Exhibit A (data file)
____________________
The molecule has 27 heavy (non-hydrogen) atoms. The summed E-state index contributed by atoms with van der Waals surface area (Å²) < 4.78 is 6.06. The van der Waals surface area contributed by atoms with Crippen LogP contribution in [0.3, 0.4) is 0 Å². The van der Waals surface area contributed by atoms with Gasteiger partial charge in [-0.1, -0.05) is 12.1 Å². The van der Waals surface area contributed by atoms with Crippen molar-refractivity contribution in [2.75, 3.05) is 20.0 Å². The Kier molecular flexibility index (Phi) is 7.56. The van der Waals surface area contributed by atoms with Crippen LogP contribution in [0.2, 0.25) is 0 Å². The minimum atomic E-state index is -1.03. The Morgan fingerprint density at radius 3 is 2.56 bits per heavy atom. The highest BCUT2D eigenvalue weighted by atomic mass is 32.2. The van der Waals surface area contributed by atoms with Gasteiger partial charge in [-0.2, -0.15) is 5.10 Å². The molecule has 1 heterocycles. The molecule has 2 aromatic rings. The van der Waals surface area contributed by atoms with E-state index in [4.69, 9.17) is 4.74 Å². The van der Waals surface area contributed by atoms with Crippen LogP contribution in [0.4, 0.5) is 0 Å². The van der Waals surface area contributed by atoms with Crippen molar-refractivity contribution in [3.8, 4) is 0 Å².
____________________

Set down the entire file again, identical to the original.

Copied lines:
The molecule has 27 heavy (non-hydrogen) atoms. The summed E-state index contributed by atoms with van der Waals surface area (Å²) < 4.78 is 6.06. The van der Waals surface area contributed by atoms with Crippen LogP contribution in [0.3, 0.4) is 0 Å². The van der Waals surface area contributed by atoms with Gasteiger partial charge in [-0.1, -0.05) is 12.1 Å². The van der Waals surface area contributed by atoms with Crippen molar-refractivity contribution in [2.75, 3.05) is 20.0 Å². The Kier molecular flexibility index (Phi) is 7.56. The van der Waals surface area contributed by atoms with Crippen LogP contribution in [0.2, 0.25) is 0 Å². The minimum atomic E-state index is -1.03. The Morgan fingerprint density at radius 3 is 2.56 bits per heavy atom. The highest BCUT2D eigenvalue weighted by atomic mass is 32.2. The van der Waals surface area contributed by atoms with Gasteiger partial charge in [-0.2, -0.15) is 5.10 Å². The molecule has 1 heterocycles. The molecule has 2 aromatic rings. The van der Waals surface area contributed by atoms with E-state index in [4.69, 9.17) is 4.74 Å². The van der Waals surface area contributed by atoms with Crippen LogP contribution in [0.4, 0.5) is 0 Å². The van der Waals surface area contributed by atoms with Crippen molar-refractivity contribution in [3.8, 4) is 0 Å².